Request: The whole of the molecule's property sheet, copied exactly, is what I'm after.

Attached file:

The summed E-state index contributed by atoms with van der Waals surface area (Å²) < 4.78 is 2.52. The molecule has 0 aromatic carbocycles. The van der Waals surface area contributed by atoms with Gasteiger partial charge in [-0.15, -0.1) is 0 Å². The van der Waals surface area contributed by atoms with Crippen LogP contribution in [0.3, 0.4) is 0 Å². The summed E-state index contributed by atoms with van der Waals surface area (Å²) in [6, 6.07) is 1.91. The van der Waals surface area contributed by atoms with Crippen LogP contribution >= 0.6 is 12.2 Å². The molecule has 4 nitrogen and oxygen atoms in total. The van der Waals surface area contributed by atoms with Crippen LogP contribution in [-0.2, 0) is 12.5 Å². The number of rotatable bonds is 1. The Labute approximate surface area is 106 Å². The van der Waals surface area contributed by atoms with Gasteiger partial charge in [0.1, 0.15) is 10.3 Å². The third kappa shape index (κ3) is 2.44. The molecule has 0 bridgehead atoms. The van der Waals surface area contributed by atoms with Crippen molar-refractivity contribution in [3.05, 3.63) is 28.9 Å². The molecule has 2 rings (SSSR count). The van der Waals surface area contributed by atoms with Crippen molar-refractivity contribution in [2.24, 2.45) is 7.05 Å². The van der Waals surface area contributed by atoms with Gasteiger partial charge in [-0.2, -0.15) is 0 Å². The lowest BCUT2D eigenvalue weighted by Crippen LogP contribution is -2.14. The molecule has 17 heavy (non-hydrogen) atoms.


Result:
The summed E-state index contributed by atoms with van der Waals surface area (Å²) < 4.78 is 2.52. The molecule has 0 aromatic carbocycles. The van der Waals surface area contributed by atoms with Gasteiger partial charge in [-0.15, -0.1) is 0 Å². The van der Waals surface area contributed by atoms with Crippen LogP contribution in [0.3, 0.4) is 0 Å². The summed E-state index contributed by atoms with van der Waals surface area (Å²) in [6, 6.07) is 1.91. The van der Waals surface area contributed by atoms with Crippen LogP contribution >= 0.6 is 12.2 Å². The molecule has 4 nitrogen and oxygen atoms in total. The van der Waals surface area contributed by atoms with Crippen LogP contribution in [-0.2, 0) is 12.5 Å². The number of rotatable bonds is 1. The Labute approximate surface area is 106 Å². The van der Waals surface area contributed by atoms with Gasteiger partial charge in [0.1, 0.15) is 10.3 Å². The third kappa shape index (κ3) is 2.44. The molecule has 0 bridgehead atoms. The van der Waals surface area contributed by atoms with Crippen molar-refractivity contribution in [3.05, 3.63) is 28.9 Å². The molecule has 2 rings (SSSR count). The van der Waals surface area contributed by atoms with Crippen molar-refractivity contribution in [2.24, 2.45) is 7.05 Å². The van der Waals surface area contributed by atoms with Gasteiger partial charge in [-0.2, -0.15) is 0 Å². The lowest BCUT2D eigenvalue weighted by Crippen LogP contribution is -2.14. The molecule has 17 heavy (non-hydrogen) atoms.